My favorite visual effects were in the details. For example, when you’re beating some eggs, the yolks and egg whites start out separate, but mix slowly over time as they would in real life. The same goes for even when you’re mixing several ingredients. Everything comes together in a very realistic way. The game skips a few intermediate steps when you’re roasting or cooking something, but it still looks good.

The last thing to mention here is the mom herself. She has some animations, as expected. Many of these are seen during mini-games and therefore you’re not likely to notice them because you’re too busy trying to chop that garlic as quickly as possible. Still, he has a lot of personality, and the twinkle in his eyes when you do a good job is a surprisingly rewarding image. The fire in your eyes when you fail is equally effective in motivating you to succeed. The game does a good job here.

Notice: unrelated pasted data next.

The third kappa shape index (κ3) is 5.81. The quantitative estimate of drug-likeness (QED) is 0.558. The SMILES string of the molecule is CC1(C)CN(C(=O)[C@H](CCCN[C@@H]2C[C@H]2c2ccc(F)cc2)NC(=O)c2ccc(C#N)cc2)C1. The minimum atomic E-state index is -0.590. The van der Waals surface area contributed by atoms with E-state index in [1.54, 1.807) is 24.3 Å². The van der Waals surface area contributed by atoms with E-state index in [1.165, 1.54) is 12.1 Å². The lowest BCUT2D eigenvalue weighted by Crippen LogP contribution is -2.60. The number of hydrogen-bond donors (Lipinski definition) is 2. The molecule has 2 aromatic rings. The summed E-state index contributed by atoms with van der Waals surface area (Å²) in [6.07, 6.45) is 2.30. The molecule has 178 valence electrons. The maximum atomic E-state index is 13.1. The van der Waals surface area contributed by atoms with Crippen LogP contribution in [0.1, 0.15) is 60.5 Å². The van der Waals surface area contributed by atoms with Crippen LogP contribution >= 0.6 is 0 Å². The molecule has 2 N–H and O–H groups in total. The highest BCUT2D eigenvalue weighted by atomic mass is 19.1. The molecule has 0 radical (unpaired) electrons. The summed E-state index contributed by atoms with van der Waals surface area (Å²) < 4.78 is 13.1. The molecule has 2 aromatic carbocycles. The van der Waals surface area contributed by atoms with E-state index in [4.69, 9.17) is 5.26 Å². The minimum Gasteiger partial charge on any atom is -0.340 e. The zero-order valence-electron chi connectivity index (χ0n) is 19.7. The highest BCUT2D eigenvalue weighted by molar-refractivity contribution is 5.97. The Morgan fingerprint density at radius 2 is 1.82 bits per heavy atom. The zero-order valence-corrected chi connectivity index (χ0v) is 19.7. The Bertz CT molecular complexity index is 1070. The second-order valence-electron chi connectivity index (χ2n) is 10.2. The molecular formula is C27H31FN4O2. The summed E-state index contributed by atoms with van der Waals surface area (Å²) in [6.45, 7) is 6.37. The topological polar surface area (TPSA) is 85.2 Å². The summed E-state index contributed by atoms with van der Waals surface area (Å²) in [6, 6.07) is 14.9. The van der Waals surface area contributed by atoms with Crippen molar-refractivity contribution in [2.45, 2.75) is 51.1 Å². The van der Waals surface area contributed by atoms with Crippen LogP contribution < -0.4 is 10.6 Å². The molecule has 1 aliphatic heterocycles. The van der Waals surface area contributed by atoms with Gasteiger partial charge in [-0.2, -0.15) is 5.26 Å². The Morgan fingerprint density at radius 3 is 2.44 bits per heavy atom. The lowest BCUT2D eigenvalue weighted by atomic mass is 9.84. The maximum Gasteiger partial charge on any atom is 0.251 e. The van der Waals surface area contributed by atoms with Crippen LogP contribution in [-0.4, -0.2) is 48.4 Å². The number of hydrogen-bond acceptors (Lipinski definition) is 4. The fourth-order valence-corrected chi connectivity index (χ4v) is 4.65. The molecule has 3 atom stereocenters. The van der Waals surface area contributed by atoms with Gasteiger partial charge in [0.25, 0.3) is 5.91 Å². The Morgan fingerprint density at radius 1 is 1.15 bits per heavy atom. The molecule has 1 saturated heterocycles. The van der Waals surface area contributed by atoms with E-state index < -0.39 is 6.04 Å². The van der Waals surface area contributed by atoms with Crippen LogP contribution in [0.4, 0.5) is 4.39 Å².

However, the graphics of Cooking Mama 3 are certainly not going to attract attention when so many other powerhouses have hit the market this year. For me, this game has nothing about the achievements of Kingdom Hearts 358/2 Days. Still, the game looks good.


The music in the game is quite cheerful at all times. It’s the kind of lightweight, upbeat music you’d expect from a game like this. At no point does it stand out as something particularly noticeable, but it is certainly harmless in every respect.

That’s not the case with mom’s voice work. Mom is Japanese, if you didn’t know, and typically, speaks Engrish fluently. That’s not a typo. It’s not so bad when you do it right, but if you make a mistake and get the bronze, she’ll blurt out “Okay. Mom will help you.” Obviously, given how I’m presenting this, you can tell that even if that’s what she’s saying, that’s not what it sounds like. It can be fun, but at the same time it reeks a bit of perpetuating stereotypes that just shouldn’t be in a game marketed to younger children. It doesn’t matter if this choice was made for comic effect. It just doesn’t feel right and is one of the first things everyone notices about the game.